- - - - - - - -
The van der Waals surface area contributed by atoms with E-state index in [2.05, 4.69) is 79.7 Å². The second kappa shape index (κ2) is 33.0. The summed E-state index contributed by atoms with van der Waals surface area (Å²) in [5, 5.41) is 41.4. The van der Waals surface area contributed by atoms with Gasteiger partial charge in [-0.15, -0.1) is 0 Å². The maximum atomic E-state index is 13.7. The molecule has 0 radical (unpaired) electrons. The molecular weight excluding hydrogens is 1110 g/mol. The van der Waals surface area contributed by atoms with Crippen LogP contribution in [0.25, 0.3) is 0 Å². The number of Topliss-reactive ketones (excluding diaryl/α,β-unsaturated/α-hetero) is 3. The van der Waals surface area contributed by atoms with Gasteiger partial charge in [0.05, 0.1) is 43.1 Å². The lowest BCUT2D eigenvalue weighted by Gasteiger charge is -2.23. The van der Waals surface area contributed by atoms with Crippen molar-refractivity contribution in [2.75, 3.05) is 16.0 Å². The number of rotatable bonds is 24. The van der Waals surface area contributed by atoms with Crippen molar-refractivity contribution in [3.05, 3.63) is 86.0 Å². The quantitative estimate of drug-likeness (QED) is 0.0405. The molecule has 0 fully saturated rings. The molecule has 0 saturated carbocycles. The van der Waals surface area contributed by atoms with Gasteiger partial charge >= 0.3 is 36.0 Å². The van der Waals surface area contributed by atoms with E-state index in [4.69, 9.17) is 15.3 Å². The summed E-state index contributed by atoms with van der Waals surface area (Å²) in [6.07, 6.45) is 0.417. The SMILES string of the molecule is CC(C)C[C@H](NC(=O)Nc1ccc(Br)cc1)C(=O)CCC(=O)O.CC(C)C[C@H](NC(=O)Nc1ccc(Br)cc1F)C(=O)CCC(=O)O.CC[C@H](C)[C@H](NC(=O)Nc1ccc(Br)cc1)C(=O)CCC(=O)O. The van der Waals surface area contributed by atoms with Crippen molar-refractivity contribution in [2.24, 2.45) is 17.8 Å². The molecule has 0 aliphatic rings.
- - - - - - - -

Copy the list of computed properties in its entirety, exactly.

The van der Waals surface area contributed by atoms with E-state index in [2.05, 4.69) is 79.7 Å². The second kappa shape index (κ2) is 33.0. The summed E-state index contributed by atoms with van der Waals surface area (Å²) in [5, 5.41) is 41.4. The van der Waals surface area contributed by atoms with Gasteiger partial charge in [-0.15, -0.1) is 0 Å². The maximum atomic E-state index is 13.7. The molecule has 0 radical (unpaired) electrons. The molecular weight excluding hydrogens is 1110 g/mol. The van der Waals surface area contributed by atoms with Crippen LogP contribution in [0.25, 0.3) is 0 Å². The number of Topliss-reactive ketones (excluding diaryl/α,β-unsaturated/α-hetero) is 3. The van der Waals surface area contributed by atoms with Gasteiger partial charge in [0.05, 0.1) is 43.1 Å². The lowest BCUT2D eigenvalue weighted by Gasteiger charge is -2.23. The van der Waals surface area contributed by atoms with Crippen molar-refractivity contribution in [2.75, 3.05) is 16.0 Å². The number of rotatable bonds is 24. The van der Waals surface area contributed by atoms with Crippen molar-refractivity contribution in [3.05, 3.63) is 86.0 Å². The quantitative estimate of drug-likeness (QED) is 0.0405. The molecule has 0 fully saturated rings. The molecule has 0 saturated carbocycles. The van der Waals surface area contributed by atoms with Gasteiger partial charge >= 0.3 is 36.0 Å². The van der Waals surface area contributed by atoms with E-state index in [4.69, 9.17) is 15.3 Å². The summed E-state index contributed by atoms with van der Waals surface area (Å²) in [6.07, 6.45) is 0.417. The SMILES string of the molecule is CC(C)C[C@H](NC(=O)Nc1ccc(Br)cc1)C(=O)CCC(=O)O.CC(C)C[C@H](NC(=O)Nc1ccc(Br)cc1F)C(=O)CCC(=O)O.CC[C@H](C)[C@H](NC(=O)Nc1ccc(Br)cc1)C(=O)CCC(=O)O. The van der Waals surface area contributed by atoms with Crippen molar-refractivity contribution in [2.24, 2.45) is 17.8 Å². The molecule has 0 aliphatic rings.